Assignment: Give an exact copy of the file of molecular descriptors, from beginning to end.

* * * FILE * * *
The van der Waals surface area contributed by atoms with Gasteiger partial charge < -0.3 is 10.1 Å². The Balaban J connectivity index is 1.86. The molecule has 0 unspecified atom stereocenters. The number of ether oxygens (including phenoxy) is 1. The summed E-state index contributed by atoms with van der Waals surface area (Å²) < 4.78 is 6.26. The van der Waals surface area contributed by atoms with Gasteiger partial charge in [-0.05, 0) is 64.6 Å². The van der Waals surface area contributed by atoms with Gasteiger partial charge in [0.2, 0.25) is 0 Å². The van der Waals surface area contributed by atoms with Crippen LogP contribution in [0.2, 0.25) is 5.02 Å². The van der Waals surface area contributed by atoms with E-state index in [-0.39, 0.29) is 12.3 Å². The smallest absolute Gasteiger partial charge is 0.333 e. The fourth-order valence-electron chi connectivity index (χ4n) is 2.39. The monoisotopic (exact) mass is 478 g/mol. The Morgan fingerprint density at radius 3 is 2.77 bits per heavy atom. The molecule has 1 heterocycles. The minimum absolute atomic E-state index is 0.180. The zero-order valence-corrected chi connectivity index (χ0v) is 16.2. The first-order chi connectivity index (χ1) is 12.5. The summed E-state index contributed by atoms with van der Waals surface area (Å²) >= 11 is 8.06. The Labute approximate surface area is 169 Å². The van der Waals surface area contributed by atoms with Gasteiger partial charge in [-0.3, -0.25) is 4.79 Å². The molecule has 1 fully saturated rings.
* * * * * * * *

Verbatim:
The van der Waals surface area contributed by atoms with Gasteiger partial charge < -0.3 is 10.1 Å². The Balaban J connectivity index is 1.86. The molecule has 0 unspecified atom stereocenters. The number of ether oxygens (including phenoxy) is 1. The summed E-state index contributed by atoms with van der Waals surface area (Å²) < 4.78 is 6.26. The van der Waals surface area contributed by atoms with Gasteiger partial charge in [-0.05, 0) is 64.6 Å². The van der Waals surface area contributed by atoms with Gasteiger partial charge in [0.2, 0.25) is 0 Å². The van der Waals surface area contributed by atoms with Crippen LogP contribution in [0.2, 0.25) is 5.02 Å². The van der Waals surface area contributed by atoms with E-state index in [-0.39, 0.29) is 12.3 Å². The smallest absolute Gasteiger partial charge is 0.333 e. The fourth-order valence-electron chi connectivity index (χ4n) is 2.39. The monoisotopic (exact) mass is 478 g/mol. The Morgan fingerprint density at radius 3 is 2.77 bits per heavy atom. The molecule has 1 heterocycles. The minimum absolute atomic E-state index is 0.180. The zero-order valence-corrected chi connectivity index (χ0v) is 16.2. The first-order chi connectivity index (χ1) is 12.5. The summed E-state index contributed by atoms with van der Waals surface area (Å²) >= 11 is 8.06. The Labute approximate surface area is 169 Å². The van der Waals surface area contributed by atoms with Gasteiger partial charge in [-0.3, -0.25) is 4.79 Å². The molecule has 1 fully saturated rings.